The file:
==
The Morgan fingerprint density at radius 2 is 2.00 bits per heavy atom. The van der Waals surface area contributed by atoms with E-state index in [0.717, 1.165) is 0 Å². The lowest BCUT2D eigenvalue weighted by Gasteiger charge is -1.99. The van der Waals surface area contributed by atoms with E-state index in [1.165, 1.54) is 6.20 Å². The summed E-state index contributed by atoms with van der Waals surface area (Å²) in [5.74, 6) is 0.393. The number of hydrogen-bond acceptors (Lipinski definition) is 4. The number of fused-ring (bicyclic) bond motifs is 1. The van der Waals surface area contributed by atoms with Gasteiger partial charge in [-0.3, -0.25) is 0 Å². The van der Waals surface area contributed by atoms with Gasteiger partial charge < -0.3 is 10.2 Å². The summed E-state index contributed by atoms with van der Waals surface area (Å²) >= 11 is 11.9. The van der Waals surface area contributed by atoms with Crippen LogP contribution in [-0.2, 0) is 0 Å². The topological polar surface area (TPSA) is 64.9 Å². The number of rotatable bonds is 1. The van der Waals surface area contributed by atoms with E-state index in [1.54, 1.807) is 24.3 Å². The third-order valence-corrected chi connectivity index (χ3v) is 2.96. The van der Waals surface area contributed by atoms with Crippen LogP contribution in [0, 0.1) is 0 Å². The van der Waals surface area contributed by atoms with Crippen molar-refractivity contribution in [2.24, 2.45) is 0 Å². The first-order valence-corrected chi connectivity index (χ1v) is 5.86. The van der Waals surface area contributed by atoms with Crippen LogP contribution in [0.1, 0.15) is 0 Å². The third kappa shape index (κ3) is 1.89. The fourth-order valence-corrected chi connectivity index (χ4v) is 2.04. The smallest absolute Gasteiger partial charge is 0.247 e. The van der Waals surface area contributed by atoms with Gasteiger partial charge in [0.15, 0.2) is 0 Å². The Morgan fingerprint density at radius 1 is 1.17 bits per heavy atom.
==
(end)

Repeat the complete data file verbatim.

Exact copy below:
The Morgan fingerprint density at radius 2 is 2.00 bits per heavy atom. The van der Waals surface area contributed by atoms with E-state index in [0.717, 1.165) is 0 Å². The lowest BCUT2D eigenvalue weighted by Gasteiger charge is -1.99. The van der Waals surface area contributed by atoms with E-state index in [1.165, 1.54) is 6.20 Å². The summed E-state index contributed by atoms with van der Waals surface area (Å²) in [5.74, 6) is 0.393. The number of hydrogen-bond acceptors (Lipinski definition) is 4. The number of fused-ring (bicyclic) bond motifs is 1. The van der Waals surface area contributed by atoms with Gasteiger partial charge in [-0.3, -0.25) is 0 Å². The van der Waals surface area contributed by atoms with Gasteiger partial charge < -0.3 is 10.2 Å². The summed E-state index contributed by atoms with van der Waals surface area (Å²) >= 11 is 11.9. The van der Waals surface area contributed by atoms with Crippen LogP contribution in [-0.2, 0) is 0 Å². The topological polar surface area (TPSA) is 64.9 Å². The number of rotatable bonds is 1. The van der Waals surface area contributed by atoms with E-state index in [1.54, 1.807) is 24.3 Å². The third-order valence-corrected chi connectivity index (χ3v) is 2.96. The van der Waals surface area contributed by atoms with Crippen LogP contribution in [0, 0.1) is 0 Å². The van der Waals surface area contributed by atoms with Crippen molar-refractivity contribution in [2.24, 2.45) is 0 Å². The first-order valence-corrected chi connectivity index (χ1v) is 5.86. The van der Waals surface area contributed by atoms with Crippen LogP contribution in [0.1, 0.15) is 0 Å². The third kappa shape index (κ3) is 1.89. The fourth-order valence-corrected chi connectivity index (χ4v) is 2.04. The smallest absolute Gasteiger partial charge is 0.247 e. The van der Waals surface area contributed by atoms with Gasteiger partial charge in [0.15, 0.2) is 0 Å². The Morgan fingerprint density at radius 1 is 1.17 bits per heavy atom.